Tuesday, 22 October 2013

New Mantegna

Picture: Artslife.com

Exciting new discovery of Andrea Mantegna drawing is reported by Artslife (in Italian - English summary on ArtDaily). Mantegna is one of the greatest draughtsmen of the early renaissance, but his drawings are scarce. Ronald Lightbown's 1986 Mantegna catalogue lists just twenty, with some more added at the 1992 Mantegna exhibition at the Royal Academy/Metropolitan Museum of Art. This small double-sided sheet is related to three others that were included in the RA exhibition, probably studies for this engraving of the Entombment

My first thought was that this is too good to be true. Not only a new Mantegna, but what a perfect Mantegna! He is celebrated for his skillful foreshortening, most famously in the Dead Christ in Milan's Brera. This sheet fits (too?) perfectly between a study of Christ alone in the British Museum, and a more developed study of the upper group in Brescia. But it does seem right. The paper and the handwriting on the inscription match the related drawings, and it has a nervous energy characteristic of Mantegna, which would be hard to replicate. It seems too good and too characteristic of Mantegna to be other than by Mantegna or by a forger.  

The estimate of €140k-€220k is oddly wide and oddly low, presumably because it's subject to Italian export restrictions. I can't find the online catalogue entry on the auction site
Picture: Artslife


  1. Thanks for this. Here are my off-thecuff comments on the drawing: http://www.metabunker.dk/?p=5908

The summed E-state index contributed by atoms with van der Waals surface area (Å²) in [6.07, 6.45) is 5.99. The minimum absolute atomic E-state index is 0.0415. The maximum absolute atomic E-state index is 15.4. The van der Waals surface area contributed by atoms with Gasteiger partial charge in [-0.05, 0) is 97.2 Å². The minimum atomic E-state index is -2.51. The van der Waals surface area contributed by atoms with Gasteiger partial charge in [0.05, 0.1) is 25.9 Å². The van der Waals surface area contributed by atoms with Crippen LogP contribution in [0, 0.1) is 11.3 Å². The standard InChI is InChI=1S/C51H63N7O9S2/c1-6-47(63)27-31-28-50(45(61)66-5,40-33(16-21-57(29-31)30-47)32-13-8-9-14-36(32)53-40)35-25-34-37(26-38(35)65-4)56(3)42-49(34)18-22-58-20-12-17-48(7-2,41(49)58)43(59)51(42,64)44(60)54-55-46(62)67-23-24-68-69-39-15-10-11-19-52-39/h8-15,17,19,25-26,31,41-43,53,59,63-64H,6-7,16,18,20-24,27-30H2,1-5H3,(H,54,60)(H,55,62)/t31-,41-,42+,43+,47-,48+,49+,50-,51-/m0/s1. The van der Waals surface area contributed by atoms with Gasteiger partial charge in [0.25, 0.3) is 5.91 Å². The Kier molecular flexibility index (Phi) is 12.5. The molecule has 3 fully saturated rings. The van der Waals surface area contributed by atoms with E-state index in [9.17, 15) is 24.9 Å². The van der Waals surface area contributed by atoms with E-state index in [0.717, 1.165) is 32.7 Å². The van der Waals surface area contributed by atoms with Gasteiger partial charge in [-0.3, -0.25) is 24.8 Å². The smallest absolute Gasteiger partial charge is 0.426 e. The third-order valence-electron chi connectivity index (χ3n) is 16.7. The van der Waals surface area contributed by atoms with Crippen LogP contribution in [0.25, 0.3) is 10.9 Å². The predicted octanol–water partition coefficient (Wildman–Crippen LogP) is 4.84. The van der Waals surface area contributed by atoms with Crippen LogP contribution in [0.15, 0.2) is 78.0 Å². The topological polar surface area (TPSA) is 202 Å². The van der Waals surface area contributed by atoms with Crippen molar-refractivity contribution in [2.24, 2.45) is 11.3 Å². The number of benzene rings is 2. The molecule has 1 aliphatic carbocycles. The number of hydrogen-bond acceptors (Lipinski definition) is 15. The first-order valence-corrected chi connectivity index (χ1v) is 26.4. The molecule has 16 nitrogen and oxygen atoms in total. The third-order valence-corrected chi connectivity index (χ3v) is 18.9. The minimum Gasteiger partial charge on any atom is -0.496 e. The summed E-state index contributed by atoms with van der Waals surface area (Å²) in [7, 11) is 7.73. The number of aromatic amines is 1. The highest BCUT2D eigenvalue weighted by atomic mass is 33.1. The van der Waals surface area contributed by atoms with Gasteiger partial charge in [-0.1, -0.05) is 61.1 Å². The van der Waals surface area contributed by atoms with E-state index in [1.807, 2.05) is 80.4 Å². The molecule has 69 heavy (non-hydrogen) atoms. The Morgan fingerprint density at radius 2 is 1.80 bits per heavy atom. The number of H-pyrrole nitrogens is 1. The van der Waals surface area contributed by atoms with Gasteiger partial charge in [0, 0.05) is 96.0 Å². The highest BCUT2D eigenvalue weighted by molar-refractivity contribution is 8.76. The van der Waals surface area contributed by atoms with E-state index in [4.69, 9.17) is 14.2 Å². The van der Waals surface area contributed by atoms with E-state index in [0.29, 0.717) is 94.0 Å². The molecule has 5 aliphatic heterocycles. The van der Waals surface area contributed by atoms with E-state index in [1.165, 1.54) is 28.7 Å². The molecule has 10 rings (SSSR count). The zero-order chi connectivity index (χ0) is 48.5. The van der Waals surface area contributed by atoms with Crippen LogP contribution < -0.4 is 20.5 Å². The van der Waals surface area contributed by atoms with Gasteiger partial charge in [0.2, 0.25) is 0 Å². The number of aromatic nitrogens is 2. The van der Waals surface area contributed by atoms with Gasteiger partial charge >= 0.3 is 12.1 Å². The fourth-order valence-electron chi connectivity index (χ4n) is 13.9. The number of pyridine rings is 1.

2. In the world of auctions, the estimate for a work tells you more about the auction house's true opinion than the artist-line in the headmatter. If they were sure this was a Mantegna, the estimate would be 10x - 100x as high. Such a low estimate means 'we really don't think it's right. What's the provenance? Bet it's a Swiss private collection. Eric Hebborn, anyone?

    1. But works subject to export restrictions are worth much less. Countries like Spain, Germany and Italy are very restrictive. A major (& unquestionable) Holbein was recently sold for about 10% of its open market value because it couldn't leave Germany. The major old master drawing collectors are outside Italy (the Getty - though they have a Mantegna, Leon Black, the Met, Jean Bonna in Switzerland, etc). It was found in an Italian collection. I don't know earlier provenance.

      Hebborn is unlikely. The inscription matches inscription on the Brescia drawing that was only discovered when it was removed from mount for the 1992 Mantegna exhibition (Hebborn still alive then, but outed and not believed still to be working). Of course it's possible that the inscription was added later to a Hebborn, but there's also evidence of the same paper as the Brescia drawing. I think Matthias's link, above, raises some valid challenges, but I still think it looks right. I'm off to the British Museum this morning to see their Mantegnas.

  3. Dear GAH,



    Regards, l